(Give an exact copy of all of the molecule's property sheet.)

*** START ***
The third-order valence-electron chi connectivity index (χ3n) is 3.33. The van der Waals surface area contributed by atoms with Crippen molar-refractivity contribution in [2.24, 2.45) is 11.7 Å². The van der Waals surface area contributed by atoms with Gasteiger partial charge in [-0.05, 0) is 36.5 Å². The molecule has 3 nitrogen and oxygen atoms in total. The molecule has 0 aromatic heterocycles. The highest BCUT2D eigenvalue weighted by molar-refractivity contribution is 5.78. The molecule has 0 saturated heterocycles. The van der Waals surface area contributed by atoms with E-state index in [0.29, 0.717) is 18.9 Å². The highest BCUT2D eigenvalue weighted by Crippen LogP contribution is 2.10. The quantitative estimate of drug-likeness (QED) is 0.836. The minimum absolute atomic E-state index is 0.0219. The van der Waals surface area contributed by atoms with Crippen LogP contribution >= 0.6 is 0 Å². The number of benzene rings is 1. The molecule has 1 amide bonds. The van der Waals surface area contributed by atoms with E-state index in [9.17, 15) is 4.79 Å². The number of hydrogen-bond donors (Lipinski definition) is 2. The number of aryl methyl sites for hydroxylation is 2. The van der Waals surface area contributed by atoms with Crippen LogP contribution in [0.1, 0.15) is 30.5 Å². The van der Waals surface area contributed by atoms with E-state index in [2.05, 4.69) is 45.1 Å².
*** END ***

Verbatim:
The third-order valence-electron chi connectivity index (χ3n) is 3.33. The van der Waals surface area contributed by atoms with Crippen molar-refractivity contribution in [2.24, 2.45) is 11.7 Å². The van der Waals surface area contributed by atoms with Gasteiger partial charge in [-0.05, 0) is 36.5 Å². The molecule has 3 nitrogen and oxygen atoms in total. The molecule has 0 aromatic heterocycles. The highest BCUT2D eigenvalue weighted by molar-refractivity contribution is 5.78. The molecule has 0 saturated heterocycles. The van der Waals surface area contributed by atoms with E-state index in [0.29, 0.717) is 18.9 Å². The highest BCUT2D eigenvalue weighted by Crippen LogP contribution is 2.10. The quantitative estimate of drug-likeness (QED) is 0.836. The minimum absolute atomic E-state index is 0.0219. The van der Waals surface area contributed by atoms with Crippen LogP contribution >= 0.6 is 0 Å². The number of benzene rings is 1. The molecule has 1 amide bonds. The van der Waals surface area contributed by atoms with E-state index in [9.17, 15) is 4.79 Å². The number of hydrogen-bond donors (Lipinski definition) is 2. The number of aryl methyl sites for hydroxylation is 2. The van der Waals surface area contributed by atoms with Crippen LogP contribution in [0.1, 0.15) is 30.5 Å². The van der Waals surface area contributed by atoms with E-state index in [2.05, 4.69) is 45.1 Å².